When Nottingham Forest smashed their long-standing transfer record to sign Britt Assombalonga, many questioned the wisdom. After eight goals in just seven league games it’s looking like £5.5 million very well spent says Lee Clarke

It was a heady day back in August when five-and-a-half million pounds of Fawaz Al Hasawi’s riches were spent on one player. One who had not had a great deal of exposure to the Championship but had scored bags of goals lower down the leagues. Heads turned with an air of curiosity towards the City Ground. ‘A lot of money for someone unproven at second tier level’ they said. ‘Huge pressure to succeed and be value for money’ some commented.

If there was going to be one stumbling block to us signing the powerful frontman in the first instance it might’ve been Peterborough owner Darragh MacAnthony. After the George Boyd debacle few would’ve have blamed the Irish entrepreneur if he had put Forest firmly on the black list when it came to transfers.

But MacAnthony once again however proved his class and what he’s done in terms of player turnover at Peterborough is nothing short of admirable — there must be many a chairman in the Football League envious of the revenues generated by the London Road club.

Back to Assombalonga though and the 21-year-old netted his sixth, seventh and eighth goals for Nottingham Forest against Fulham on Wednesday night — and we’ve not even played two months of the season yet.

Many regulars at the City Ground have not seen a striker of this kid’s ilk since a certain Stan Collymore all those years ago. He has the confidence and swagger of a guy who has been scoring goals at the top level for years and, provided he stays fit, that is something he will go on to do for a long, long time — hopefully with Forest.

Whilst we sit pretty at the top of the Championship at the moment, if any club should know how quickly that can change it is certainly Stuart Pearce’s men.

Traditionally frantic starters, the Reds have been known to fade away towards the business end of the season. Supporters will now be hoping that with a 20-goal a season striker now on board, one we have so desperately craved, things will go a little more according to plan this time around.

So far we have seen him score headers, penalties, bundles over the line and who can forget the Collymore-esque finish against Derby a week ago? As good a goal as I have seen from a Forest frontman in years.

He will also take a tap-in. He told BBC Radio Nottingham the other night that tap-ins are his favourite sort of goal. Thinking about it for a moment, if I was a striker I think a simple tap-in would be my favourite as well – I think Simon Cox and Matt Derbyshire would have been happy to receive a few more tap-ins over the past two to three seasons.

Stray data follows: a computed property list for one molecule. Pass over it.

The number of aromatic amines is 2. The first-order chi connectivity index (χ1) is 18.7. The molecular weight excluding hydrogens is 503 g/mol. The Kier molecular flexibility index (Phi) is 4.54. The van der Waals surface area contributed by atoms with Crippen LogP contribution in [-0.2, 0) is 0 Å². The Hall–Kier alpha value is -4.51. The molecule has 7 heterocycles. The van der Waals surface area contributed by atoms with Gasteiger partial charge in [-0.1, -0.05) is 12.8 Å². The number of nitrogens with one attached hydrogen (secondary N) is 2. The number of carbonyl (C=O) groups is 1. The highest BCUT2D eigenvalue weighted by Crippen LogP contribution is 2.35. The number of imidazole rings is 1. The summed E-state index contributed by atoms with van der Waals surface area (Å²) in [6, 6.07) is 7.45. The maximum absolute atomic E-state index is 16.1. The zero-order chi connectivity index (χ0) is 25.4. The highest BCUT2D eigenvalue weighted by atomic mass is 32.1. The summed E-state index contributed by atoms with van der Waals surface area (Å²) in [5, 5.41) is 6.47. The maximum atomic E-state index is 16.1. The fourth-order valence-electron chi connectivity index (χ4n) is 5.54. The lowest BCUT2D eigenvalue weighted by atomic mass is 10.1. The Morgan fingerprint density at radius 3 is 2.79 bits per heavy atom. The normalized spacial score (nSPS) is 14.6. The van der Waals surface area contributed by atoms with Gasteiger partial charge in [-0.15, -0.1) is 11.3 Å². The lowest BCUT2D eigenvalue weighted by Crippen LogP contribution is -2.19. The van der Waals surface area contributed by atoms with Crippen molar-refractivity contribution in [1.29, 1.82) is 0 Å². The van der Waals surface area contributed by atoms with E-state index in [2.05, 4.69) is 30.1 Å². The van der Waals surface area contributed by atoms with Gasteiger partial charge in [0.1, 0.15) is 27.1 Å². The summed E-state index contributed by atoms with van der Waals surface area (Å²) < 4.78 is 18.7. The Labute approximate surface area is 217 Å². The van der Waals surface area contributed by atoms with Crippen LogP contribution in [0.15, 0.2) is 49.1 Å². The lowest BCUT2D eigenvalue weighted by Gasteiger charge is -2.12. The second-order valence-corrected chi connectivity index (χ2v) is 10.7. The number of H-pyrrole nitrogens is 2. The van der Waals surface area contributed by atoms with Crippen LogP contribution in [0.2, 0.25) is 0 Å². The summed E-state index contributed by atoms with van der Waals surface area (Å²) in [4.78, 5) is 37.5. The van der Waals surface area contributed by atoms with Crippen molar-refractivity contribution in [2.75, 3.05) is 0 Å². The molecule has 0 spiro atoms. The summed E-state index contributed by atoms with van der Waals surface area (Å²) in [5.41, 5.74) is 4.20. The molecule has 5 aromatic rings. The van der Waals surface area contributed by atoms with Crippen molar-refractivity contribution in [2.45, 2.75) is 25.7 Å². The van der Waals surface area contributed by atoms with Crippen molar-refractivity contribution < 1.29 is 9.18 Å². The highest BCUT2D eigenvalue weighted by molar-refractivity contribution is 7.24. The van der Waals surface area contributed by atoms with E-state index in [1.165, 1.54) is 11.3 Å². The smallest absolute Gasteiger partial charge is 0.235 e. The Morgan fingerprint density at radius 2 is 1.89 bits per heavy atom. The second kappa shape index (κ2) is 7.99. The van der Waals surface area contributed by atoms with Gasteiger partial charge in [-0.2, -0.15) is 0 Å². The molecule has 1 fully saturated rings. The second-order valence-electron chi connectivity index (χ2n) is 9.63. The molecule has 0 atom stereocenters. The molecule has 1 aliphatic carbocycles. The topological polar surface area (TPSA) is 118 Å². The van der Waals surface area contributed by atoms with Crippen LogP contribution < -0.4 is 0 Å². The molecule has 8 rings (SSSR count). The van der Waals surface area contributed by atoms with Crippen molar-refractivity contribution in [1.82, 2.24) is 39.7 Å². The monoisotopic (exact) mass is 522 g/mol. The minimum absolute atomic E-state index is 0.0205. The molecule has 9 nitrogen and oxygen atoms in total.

The difference between Assombalonga and some of the other bang average strikers we have seen over the last few seasons is that he is capable of getting himself into those instinctive positions to be on hand to sweep a loose ball into the net. They often say a striker creates his own fortune and that statement is never truer than when discussing Assombalonga.

But he’s not just about goals — he’s proved particularly able as a lone frontman, holding up the ball, bringing his teammates into play and dragging defenders out of position. His power, skill and pace has tormented full-backs and centre-backs alike and, if he’s not scoring himself, his movement is creating opportunities for the likes of Michail Antonio and Henri Lansbury.

When many said we had overspent parting with the chunk of cash we did, who predicted eight goals in seven league games? Four with his right foot, two with his left and two with his head — all inside the area. Imagine if he continues to average a goal every 79 minutes.

And compare him to other the multi-million pound strikers in the Championship this season — Bournemouth’s £3m Callum Wilson (four goals), Blackburn’s £8m Jordan Rhodes (three), Norwich City’s £3m Lewis Grabban (five) and Fulham’s £11m Ross McCormack (two).

We have a real steal on our hands in Assombalonga and any fan of another Championship side who wants to say ‘it’s a lot of money for someone unproven at Championship level’ is clearly gutted that it wasn’t their chairmen who parted with the cash.

Indeed MacAnthony said himself: “Last year we took a massive chance and paid over seven figures for a young lad who had just turned 20 and had never kicked a ball outside of League Two football. I have no doubt lots of fans and people in the football world saw it as a crazy move…”

Nobody thinks it’s crazy anymore.

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